Allen Cunningham and another player limp to see a flop of K-6-3 rainbow. Cunningham check-raises, and his opponent calls the raise. The turn card is a 5, Cunningham bets 20,000, and his opponent calls. The river card is a J, Cunningham moves all in for 19,100, and his opponent calls.
Cunningham shows 6-3 for a flopped two pair, sixes and threes. But his opponent shows K-J, and he rivered a higher two pair, kings and jacks, to win the pot.
Allen Cunningham -- the 2005 WSOP Player of the Year, the fourth-place finisher of this event last year, and the guy who won his third bracelet in three years at this year's WSOP -- has been eliminated.
Todd Brunson raised to 3,000 pre-flop, Padraig Parkinson moved all in for 8,500 and Brunson called. Brunson's Q-Q was well behind Parkinson's A-A. The flop was , the turn was the , the river was the , and Parkinson's aces held up.
After winning the pot, Parkinson slapped himself in the face, as though he couldn't believe he survived all of the pain on the turn and the river. His stack is up to 18,000 while Brunson is down to 26,000.
"Do you have the king?" Tommy Giampaolo was asked.
"Yeah, I have the king," Tommy G replied.
A king had landed on the turn and Tommy's opponent mucked after asking. Much to the surprise of Tommy G, the floor was called over for a ruling. Tommy G was informed that he's not allowed to actually disclose to anyone at the table what his actual hand is. For doing so, he was given a 9-hand penalty.
"Had you told a lie about the hand, that would have been okay," the floor staff informed him.
Tommy G got up from the table and pulled out his cell phone to make a call, then quickly stopped. "I'm going to go use my phone, is that okay? Or are you going to give me a penalty for that too?" Tommy G remarked on his way out of the tournament area.
Tony Hachem, brother of 2005 Champion Joe, is playing today. Much like his brother has done on a global scale, Tony has become somewhat of an ambassador for poker in his home country, Australia. He works tirelessly, organizing charity events and generally promoting our great game down under, immersing himself in the business side of the sport. But today he has come to play. He currently has just over 30,000 in chips and will be hoping to make a run at the final table. After his brother Joe’s exit from the tournament yesterday, he is the only one left to fly the flag. Will we see the Hachem name in lights once again? Time will tell.
You can join both Tony & Joe Hachem at the PokerNews Cup in Melbourne this October. For more details go to PokerNews.com. Click here to find out more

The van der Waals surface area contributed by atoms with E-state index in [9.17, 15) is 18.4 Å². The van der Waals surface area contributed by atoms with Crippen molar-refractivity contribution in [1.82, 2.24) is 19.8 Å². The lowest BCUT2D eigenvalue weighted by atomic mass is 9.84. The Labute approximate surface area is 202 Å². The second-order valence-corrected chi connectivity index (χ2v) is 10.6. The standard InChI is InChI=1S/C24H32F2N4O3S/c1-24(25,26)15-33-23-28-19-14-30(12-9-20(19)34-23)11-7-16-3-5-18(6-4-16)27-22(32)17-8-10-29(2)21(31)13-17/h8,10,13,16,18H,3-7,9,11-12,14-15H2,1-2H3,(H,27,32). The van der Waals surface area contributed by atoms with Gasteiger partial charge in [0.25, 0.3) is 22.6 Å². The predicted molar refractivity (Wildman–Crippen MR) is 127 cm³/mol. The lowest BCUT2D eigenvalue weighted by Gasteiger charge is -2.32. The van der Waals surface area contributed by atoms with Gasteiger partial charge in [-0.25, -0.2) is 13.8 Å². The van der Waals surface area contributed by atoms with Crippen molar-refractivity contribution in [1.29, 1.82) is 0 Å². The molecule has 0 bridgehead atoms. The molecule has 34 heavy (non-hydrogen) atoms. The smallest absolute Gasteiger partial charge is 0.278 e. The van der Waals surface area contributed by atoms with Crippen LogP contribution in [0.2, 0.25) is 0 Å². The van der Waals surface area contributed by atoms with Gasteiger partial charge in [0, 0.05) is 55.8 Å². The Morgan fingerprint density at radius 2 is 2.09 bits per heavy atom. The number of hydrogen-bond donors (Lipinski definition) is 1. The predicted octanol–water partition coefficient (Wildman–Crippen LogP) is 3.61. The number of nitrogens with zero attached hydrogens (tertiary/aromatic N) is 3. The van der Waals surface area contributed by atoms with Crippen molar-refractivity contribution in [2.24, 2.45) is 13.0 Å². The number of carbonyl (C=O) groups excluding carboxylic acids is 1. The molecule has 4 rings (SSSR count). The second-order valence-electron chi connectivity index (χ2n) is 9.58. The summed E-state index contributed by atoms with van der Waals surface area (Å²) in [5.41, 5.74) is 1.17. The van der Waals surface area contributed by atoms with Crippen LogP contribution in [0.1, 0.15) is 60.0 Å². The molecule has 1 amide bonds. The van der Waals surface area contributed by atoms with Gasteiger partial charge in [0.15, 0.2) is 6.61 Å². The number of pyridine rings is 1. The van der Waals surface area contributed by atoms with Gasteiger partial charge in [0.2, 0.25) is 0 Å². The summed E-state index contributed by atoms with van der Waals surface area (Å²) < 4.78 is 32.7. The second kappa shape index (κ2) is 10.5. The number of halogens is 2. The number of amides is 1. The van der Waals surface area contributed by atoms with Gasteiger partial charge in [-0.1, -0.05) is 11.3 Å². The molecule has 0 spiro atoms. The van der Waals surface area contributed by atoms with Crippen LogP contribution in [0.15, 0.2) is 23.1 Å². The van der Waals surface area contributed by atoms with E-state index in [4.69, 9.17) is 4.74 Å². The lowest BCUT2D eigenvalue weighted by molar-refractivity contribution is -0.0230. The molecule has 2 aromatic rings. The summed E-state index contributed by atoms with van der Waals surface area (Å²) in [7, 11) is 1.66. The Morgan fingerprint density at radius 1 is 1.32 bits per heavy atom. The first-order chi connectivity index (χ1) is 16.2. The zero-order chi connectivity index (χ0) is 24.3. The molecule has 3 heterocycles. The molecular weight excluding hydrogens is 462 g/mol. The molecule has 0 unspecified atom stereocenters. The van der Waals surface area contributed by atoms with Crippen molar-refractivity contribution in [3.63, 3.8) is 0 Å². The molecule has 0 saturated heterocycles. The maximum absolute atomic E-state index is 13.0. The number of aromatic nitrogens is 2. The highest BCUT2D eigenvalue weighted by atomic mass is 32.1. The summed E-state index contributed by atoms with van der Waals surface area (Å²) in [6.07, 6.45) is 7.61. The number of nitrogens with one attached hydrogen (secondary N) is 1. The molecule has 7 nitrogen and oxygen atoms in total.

After a flop of , a player bets 11,500, another player calls, and Chad Brown calls. The turn card is the , the first player bets 19,000, the second player folds, Brown raises to 40,000, and his opponent calls. The river card pairs the board with the , his opponent bets 30,000, and Brown calls.
It's a paired board with three hearts and pretty heavy betting, so Chad Brown says, "The only hand I can really beat is [pocket] aces," and he shows for the vulnerable king-high straight, which he flopped.
His opponent shows for two pair, aces and nines, and Brown wins the pot, increasing his stack to about 240,000 in chips.
This is the second time today that Chad Brown has cracked aces with a straight.
Not only is Jeff Norman at the top of the chip counts, he's picking up some hands as well. He raised to 3,000, the player in the cutoff called, and they saw a K-Q-4 flop. Norman bet 9K, his opponent folded, and Norman showed off his pocket Aces. He's now up to 315,000.
A tournament reporter found a stray orange (5,000) chip on the floor in between some tables. According to procedure, he contacted the nearest floorperson, who removed the chip from play. (5,000 is the highest denomination currently in use.)
Jean "The Prince" Gaspard moved all in preflop and his opponent called.
The flop was and Gaspard's opponent flopped a gutshot and a flush draw. The turn was the and the river was the . Gaspard was eliminated when his opponent rivered a straight against him. Gaspard's Aces were cracked and he headed to the rail.
Chip Jett was leaning way, way back in his chair and a passerby brushed against him. "Sorry, sorry, sorry," Jett said, leaning forward...and then he saw that the brusher was ESPN's Norman Chad. "Oh it's you, I'm not sorry," Jett joked.